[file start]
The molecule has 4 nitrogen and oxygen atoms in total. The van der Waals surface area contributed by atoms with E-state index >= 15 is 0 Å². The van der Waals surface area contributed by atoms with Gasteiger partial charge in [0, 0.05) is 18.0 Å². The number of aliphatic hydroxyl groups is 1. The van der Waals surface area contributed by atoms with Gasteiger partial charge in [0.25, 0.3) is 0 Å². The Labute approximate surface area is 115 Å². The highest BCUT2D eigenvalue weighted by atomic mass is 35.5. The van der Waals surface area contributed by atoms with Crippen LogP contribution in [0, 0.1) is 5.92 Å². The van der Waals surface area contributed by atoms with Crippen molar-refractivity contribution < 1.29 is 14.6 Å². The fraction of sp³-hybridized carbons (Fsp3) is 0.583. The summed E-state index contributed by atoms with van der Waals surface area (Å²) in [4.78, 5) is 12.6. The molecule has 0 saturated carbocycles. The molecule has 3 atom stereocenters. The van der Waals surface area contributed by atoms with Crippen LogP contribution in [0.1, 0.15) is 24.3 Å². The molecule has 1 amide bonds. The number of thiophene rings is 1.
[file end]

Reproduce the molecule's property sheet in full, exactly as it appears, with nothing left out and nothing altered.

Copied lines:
The molecule has 4 nitrogen and oxygen atoms in total. The van der Waals surface area contributed by atoms with E-state index >= 15 is 0 Å². The van der Waals surface area contributed by atoms with Gasteiger partial charge in [0, 0.05) is 18.0 Å². The number of aliphatic hydroxyl groups is 1. The van der Waals surface area contributed by atoms with Gasteiger partial charge in [0.25, 0.3) is 0 Å². The Labute approximate surface area is 115 Å². The highest BCUT2D eigenvalue weighted by atomic mass is 35.5. The van der Waals surface area contributed by atoms with Crippen LogP contribution in [0, 0.1) is 5.92 Å². The van der Waals surface area contributed by atoms with Crippen molar-refractivity contribution < 1.29 is 14.6 Å². The fraction of sp³-hybridized carbons (Fsp3) is 0.583. The summed E-state index contributed by atoms with van der Waals surface area (Å²) in [4.78, 5) is 12.6. The molecule has 0 saturated carbocycles. The molecule has 3 atom stereocenters. The van der Waals surface area contributed by atoms with Crippen LogP contribution in [0.1, 0.15) is 24.3 Å². The molecule has 1 amide bonds. The number of thiophene rings is 1.